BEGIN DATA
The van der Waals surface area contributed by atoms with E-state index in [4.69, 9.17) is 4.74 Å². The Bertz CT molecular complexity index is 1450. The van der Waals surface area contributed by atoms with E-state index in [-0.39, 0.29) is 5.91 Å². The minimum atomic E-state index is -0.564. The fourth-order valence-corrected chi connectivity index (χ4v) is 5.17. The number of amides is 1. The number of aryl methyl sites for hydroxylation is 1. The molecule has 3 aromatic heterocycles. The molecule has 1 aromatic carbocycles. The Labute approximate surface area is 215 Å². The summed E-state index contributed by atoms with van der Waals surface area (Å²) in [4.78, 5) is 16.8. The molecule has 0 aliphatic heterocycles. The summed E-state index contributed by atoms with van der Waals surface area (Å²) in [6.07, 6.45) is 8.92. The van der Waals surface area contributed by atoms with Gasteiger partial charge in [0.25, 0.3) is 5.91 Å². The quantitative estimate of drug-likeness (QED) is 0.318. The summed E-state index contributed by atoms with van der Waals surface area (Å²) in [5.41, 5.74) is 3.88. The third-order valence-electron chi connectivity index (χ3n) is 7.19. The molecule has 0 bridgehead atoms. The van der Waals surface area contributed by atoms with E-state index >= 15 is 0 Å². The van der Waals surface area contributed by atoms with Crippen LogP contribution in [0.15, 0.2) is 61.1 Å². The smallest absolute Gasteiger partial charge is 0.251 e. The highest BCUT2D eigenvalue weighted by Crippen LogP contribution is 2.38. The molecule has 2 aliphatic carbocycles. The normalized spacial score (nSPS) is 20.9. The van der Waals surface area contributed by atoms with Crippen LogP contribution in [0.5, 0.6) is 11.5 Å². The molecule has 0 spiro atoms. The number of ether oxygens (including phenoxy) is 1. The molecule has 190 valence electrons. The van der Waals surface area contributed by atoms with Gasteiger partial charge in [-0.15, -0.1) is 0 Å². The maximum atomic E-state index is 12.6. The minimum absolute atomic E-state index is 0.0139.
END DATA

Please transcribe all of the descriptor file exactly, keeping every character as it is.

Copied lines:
The van der Waals surface area contributed by atoms with E-state index in [4.69, 9.17) is 4.74 Å². The Bertz CT molecular complexity index is 1450. The van der Waals surface area contributed by atoms with E-state index in [-0.39, 0.29) is 5.91 Å². The minimum atomic E-state index is -0.564. The fourth-order valence-corrected chi connectivity index (χ4v) is 5.17. The number of amides is 1. The number of aryl methyl sites for hydroxylation is 1. The molecule has 3 aromatic heterocycles. The molecule has 1 aromatic carbocycles. The Labute approximate surface area is 215 Å². The summed E-state index contributed by atoms with van der Waals surface area (Å²) in [4.78, 5) is 16.8. The molecule has 0 aliphatic heterocycles. The summed E-state index contributed by atoms with van der Waals surface area (Å²) in [6.07, 6.45) is 8.92. The van der Waals surface area contributed by atoms with Gasteiger partial charge in [0.25, 0.3) is 5.91 Å². The quantitative estimate of drug-likeness (QED) is 0.318. The summed E-state index contributed by atoms with van der Waals surface area (Å²) in [5.41, 5.74) is 3.88. The third-order valence-electron chi connectivity index (χ3n) is 7.19. The molecule has 0 bridgehead atoms. The van der Waals surface area contributed by atoms with E-state index >= 15 is 0 Å². The van der Waals surface area contributed by atoms with Crippen LogP contribution in [0.15, 0.2) is 61.1 Å². The smallest absolute Gasteiger partial charge is 0.251 e. The highest BCUT2D eigenvalue weighted by Crippen LogP contribution is 2.38. The molecule has 2 aliphatic carbocycles. The normalized spacial score (nSPS) is 20.9. The van der Waals surface area contributed by atoms with Crippen LogP contribution in [0.5, 0.6) is 11.5 Å². The molecule has 0 spiro atoms. The number of ether oxygens (including phenoxy) is 1. The molecule has 190 valence electrons. The van der Waals surface area contributed by atoms with Gasteiger partial charge in [-0.15, -0.1) is 0 Å². The maximum atomic E-state index is 12.6. The minimum absolute atomic E-state index is 0.0139.